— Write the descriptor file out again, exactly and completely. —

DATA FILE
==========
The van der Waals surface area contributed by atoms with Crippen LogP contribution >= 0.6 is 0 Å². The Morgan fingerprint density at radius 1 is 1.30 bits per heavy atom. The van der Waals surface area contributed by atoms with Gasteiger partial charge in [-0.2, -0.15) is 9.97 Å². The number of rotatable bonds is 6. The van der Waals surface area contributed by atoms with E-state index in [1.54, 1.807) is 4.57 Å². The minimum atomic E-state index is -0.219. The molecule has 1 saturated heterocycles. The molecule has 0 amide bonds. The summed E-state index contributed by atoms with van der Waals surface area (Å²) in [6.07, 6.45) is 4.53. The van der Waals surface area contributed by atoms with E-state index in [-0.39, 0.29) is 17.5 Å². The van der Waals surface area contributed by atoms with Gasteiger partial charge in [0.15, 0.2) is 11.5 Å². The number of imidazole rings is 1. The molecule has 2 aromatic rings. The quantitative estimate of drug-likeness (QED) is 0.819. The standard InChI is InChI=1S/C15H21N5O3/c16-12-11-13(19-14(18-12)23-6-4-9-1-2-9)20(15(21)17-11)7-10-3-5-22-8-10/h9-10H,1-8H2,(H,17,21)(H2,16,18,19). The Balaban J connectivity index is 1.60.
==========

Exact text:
The van der Waals surface area contributed by atoms with Crippen LogP contribution >= 0.6 is 0 Å². The Morgan fingerprint density at radius 1 is 1.30 bits per heavy atom. The van der Waals surface area contributed by atoms with Gasteiger partial charge in [-0.2, -0.15) is 9.97 Å². The number of rotatable bonds is 6. The van der Waals surface area contributed by atoms with E-state index in [1.54, 1.807) is 4.57 Å². The minimum atomic E-state index is -0.219. The molecule has 1 saturated heterocycles. The molecule has 0 amide bonds. The summed E-state index contributed by atoms with van der Waals surface area (Å²) in [6.07, 6.45) is 4.53. The van der Waals surface area contributed by atoms with E-state index in [-0.39, 0.29) is 17.5 Å². The van der Waals surface area contributed by atoms with Gasteiger partial charge in [0.15, 0.2) is 11.5 Å². The number of imidazole rings is 1. The molecule has 2 aromatic rings. The quantitative estimate of drug-likeness (QED) is 0.819. The standard InChI is InChI=1S/C15H21N5O3/c16-12-11-13(19-14(18-12)23-6-4-9-1-2-9)20(15(21)17-11)7-10-3-5-22-8-10/h9-10H,1-8H2,(H,17,21)(H2,16,18,19). The Balaban J connectivity index is 1.60.